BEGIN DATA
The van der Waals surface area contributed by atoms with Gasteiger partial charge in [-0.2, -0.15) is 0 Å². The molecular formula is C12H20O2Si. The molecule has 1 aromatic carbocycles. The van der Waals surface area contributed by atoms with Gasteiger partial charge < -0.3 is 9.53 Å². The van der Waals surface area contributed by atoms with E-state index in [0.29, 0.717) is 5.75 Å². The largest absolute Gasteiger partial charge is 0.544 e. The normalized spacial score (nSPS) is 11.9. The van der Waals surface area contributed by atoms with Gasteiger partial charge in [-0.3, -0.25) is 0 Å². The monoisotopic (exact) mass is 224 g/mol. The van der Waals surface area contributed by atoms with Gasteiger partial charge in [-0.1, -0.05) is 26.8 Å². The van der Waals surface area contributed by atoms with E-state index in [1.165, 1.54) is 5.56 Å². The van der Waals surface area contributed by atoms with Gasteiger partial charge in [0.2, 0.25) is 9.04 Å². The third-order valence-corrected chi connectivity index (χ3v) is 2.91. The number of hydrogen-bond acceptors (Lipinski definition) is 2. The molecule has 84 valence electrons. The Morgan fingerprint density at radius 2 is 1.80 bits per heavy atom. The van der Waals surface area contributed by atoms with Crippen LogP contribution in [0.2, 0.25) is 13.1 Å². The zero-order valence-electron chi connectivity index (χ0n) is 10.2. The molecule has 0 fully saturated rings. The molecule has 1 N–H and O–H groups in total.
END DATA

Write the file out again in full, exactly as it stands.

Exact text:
The van der Waals surface area contributed by atoms with Gasteiger partial charge in [-0.2, -0.15) is 0 Å². The molecular formula is C12H20O2Si. The molecule has 1 aromatic carbocycles. The van der Waals surface area contributed by atoms with Gasteiger partial charge < -0.3 is 9.53 Å². The van der Waals surface area contributed by atoms with E-state index in [0.29, 0.717) is 5.75 Å². The largest absolute Gasteiger partial charge is 0.544 e. The normalized spacial score (nSPS) is 11.9. The van der Waals surface area contributed by atoms with Gasteiger partial charge in [-0.3, -0.25) is 0 Å². The monoisotopic (exact) mass is 224 g/mol. The van der Waals surface area contributed by atoms with Gasteiger partial charge in [-0.1, -0.05) is 26.8 Å². The van der Waals surface area contributed by atoms with E-state index in [1.165, 1.54) is 5.56 Å². The van der Waals surface area contributed by atoms with Gasteiger partial charge in [0.2, 0.25) is 9.04 Å². The third-order valence-corrected chi connectivity index (χ3v) is 2.91. The number of hydrogen-bond acceptors (Lipinski definition) is 2. The molecule has 84 valence electrons. The Morgan fingerprint density at radius 2 is 1.80 bits per heavy atom. The van der Waals surface area contributed by atoms with Crippen LogP contribution in [0.2, 0.25) is 13.1 Å². The zero-order valence-electron chi connectivity index (χ0n) is 10.2. The molecule has 0 fully saturated rings. The molecule has 1 N–H and O–H groups in total.